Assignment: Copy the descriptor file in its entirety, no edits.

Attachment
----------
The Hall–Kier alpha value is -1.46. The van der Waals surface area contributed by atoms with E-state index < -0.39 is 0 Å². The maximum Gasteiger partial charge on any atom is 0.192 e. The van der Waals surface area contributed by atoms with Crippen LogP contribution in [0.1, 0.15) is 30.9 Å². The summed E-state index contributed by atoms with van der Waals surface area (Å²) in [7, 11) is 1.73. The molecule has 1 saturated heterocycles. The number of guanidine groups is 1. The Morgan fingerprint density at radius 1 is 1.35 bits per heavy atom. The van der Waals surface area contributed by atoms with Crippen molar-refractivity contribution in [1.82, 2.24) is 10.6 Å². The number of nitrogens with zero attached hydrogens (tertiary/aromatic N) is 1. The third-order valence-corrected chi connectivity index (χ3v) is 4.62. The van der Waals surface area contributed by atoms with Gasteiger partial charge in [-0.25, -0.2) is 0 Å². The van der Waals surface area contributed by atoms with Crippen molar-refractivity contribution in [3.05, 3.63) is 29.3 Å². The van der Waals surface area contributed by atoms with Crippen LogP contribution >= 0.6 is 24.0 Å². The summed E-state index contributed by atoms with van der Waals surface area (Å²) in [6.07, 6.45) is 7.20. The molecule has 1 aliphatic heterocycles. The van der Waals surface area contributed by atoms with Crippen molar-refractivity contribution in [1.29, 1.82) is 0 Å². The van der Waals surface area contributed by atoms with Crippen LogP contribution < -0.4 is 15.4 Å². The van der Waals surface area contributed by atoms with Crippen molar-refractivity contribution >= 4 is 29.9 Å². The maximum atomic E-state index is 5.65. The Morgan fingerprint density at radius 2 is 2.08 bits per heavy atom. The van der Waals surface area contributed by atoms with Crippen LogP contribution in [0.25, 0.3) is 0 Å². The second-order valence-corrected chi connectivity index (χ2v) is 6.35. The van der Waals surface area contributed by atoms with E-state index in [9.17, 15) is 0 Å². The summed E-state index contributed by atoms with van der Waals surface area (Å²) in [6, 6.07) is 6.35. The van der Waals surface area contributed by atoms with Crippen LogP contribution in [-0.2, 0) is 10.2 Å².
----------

The Hall–Kier alpha value is -1.46. The van der Waals surface area contributed by atoms with E-state index < -0.39 is 0 Å². The maximum Gasteiger partial charge on any atom is 0.192 e. The van der Waals surface area contributed by atoms with Crippen LogP contribution in [0.1, 0.15) is 30.9 Å². The summed E-state index contributed by atoms with van der Waals surface area (Å²) in [7, 11) is 1.73. The molecule has 1 saturated heterocycles. The number of guanidine groups is 1. The Morgan fingerprint density at radius 1 is 1.35 bits per heavy atom. The van der Waals surface area contributed by atoms with Crippen molar-refractivity contribution in [1.82, 2.24) is 10.6 Å². The number of nitrogens with zero attached hydrogens (tertiary/aromatic N) is 1. The third-order valence-corrected chi connectivity index (χ3v) is 4.62. The van der Waals surface area contributed by atoms with Gasteiger partial charge in [-0.25, -0.2) is 0 Å². The van der Waals surface area contributed by atoms with Crippen molar-refractivity contribution in [3.05, 3.63) is 29.3 Å². The van der Waals surface area contributed by atoms with Crippen LogP contribution >= 0.6 is 24.0 Å². The summed E-state index contributed by atoms with van der Waals surface area (Å²) in [6.07, 6.45) is 7.20. The molecule has 1 aliphatic heterocycles. The van der Waals surface area contributed by atoms with Crippen molar-refractivity contribution in [1.29, 1.82) is 0 Å². The van der Waals surface area contributed by atoms with Crippen LogP contribution < -0.4 is 15.4 Å². The van der Waals surface area contributed by atoms with Crippen molar-refractivity contribution >= 4 is 29.9 Å². The maximum atomic E-state index is 5.65. The Morgan fingerprint density at radius 2 is 2.08 bits per heavy atom. The van der Waals surface area contributed by atoms with Crippen LogP contribution in [0.25, 0.3) is 0 Å². The second-order valence-corrected chi connectivity index (χ2v) is 6.35. The van der Waals surface area contributed by atoms with E-state index in [9.17, 15) is 0 Å². The summed E-state index contributed by atoms with van der Waals surface area (Å²) in [6, 6.07) is 6.35. The van der Waals surface area contributed by atoms with Crippen LogP contribution in [-0.2, 0) is 10.2 Å².